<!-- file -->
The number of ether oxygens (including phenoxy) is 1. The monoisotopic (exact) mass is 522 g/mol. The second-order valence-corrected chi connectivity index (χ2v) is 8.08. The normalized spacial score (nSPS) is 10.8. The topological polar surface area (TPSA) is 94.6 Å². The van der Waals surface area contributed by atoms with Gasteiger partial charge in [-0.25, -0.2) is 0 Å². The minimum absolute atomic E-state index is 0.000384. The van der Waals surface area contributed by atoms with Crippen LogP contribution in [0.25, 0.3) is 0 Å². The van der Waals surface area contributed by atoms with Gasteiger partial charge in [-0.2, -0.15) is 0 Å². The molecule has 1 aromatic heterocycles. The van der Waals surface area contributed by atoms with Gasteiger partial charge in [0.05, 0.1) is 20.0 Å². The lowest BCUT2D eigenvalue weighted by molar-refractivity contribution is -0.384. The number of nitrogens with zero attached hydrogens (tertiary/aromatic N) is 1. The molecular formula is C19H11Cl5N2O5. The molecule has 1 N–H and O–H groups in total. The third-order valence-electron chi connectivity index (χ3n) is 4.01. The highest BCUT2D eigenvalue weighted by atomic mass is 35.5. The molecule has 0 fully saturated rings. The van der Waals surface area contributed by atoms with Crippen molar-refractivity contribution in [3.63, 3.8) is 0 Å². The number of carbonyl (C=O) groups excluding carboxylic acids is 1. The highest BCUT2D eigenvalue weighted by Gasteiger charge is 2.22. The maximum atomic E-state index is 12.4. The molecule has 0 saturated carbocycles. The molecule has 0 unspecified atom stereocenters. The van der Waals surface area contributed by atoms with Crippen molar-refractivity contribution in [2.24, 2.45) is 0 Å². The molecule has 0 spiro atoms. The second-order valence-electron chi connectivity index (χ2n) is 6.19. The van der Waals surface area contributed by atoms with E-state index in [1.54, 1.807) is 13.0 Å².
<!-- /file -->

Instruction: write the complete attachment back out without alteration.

The number of ether oxygens (including phenoxy) is 1. The monoisotopic (exact) mass is 522 g/mol. The second-order valence-corrected chi connectivity index (χ2v) is 8.08. The normalized spacial score (nSPS) is 10.8. The topological polar surface area (TPSA) is 94.6 Å². The van der Waals surface area contributed by atoms with Gasteiger partial charge in [-0.25, -0.2) is 0 Å². The minimum absolute atomic E-state index is 0.000384. The van der Waals surface area contributed by atoms with Crippen LogP contribution in [0.25, 0.3) is 0 Å². The van der Waals surface area contributed by atoms with Gasteiger partial charge in [-0.2, -0.15) is 0 Å². The molecule has 1 aromatic heterocycles. The van der Waals surface area contributed by atoms with Gasteiger partial charge in [0.05, 0.1) is 20.0 Å². The lowest BCUT2D eigenvalue weighted by molar-refractivity contribution is -0.384. The number of nitrogens with zero attached hydrogens (tertiary/aromatic N) is 1. The molecular formula is C19H11Cl5N2O5. The molecule has 1 N–H and O–H groups in total. The third-order valence-electron chi connectivity index (χ3n) is 4.01. The highest BCUT2D eigenvalue weighted by atomic mass is 35.5. The molecule has 0 fully saturated rings. The van der Waals surface area contributed by atoms with Crippen molar-refractivity contribution in [3.63, 3.8) is 0 Å². The number of carbonyl (C=O) groups excluding carboxylic acids is 1. The highest BCUT2D eigenvalue weighted by Gasteiger charge is 2.22. The maximum atomic E-state index is 12.4. The molecule has 0 saturated carbocycles. The molecule has 0 unspecified atom stereocenters. The van der Waals surface area contributed by atoms with Crippen molar-refractivity contribution in [2.24, 2.45) is 0 Å². The molecule has 0 spiro atoms. The second-order valence-electron chi connectivity index (χ2n) is 6.19. The van der Waals surface area contributed by atoms with E-state index in [1.54, 1.807) is 13.0 Å².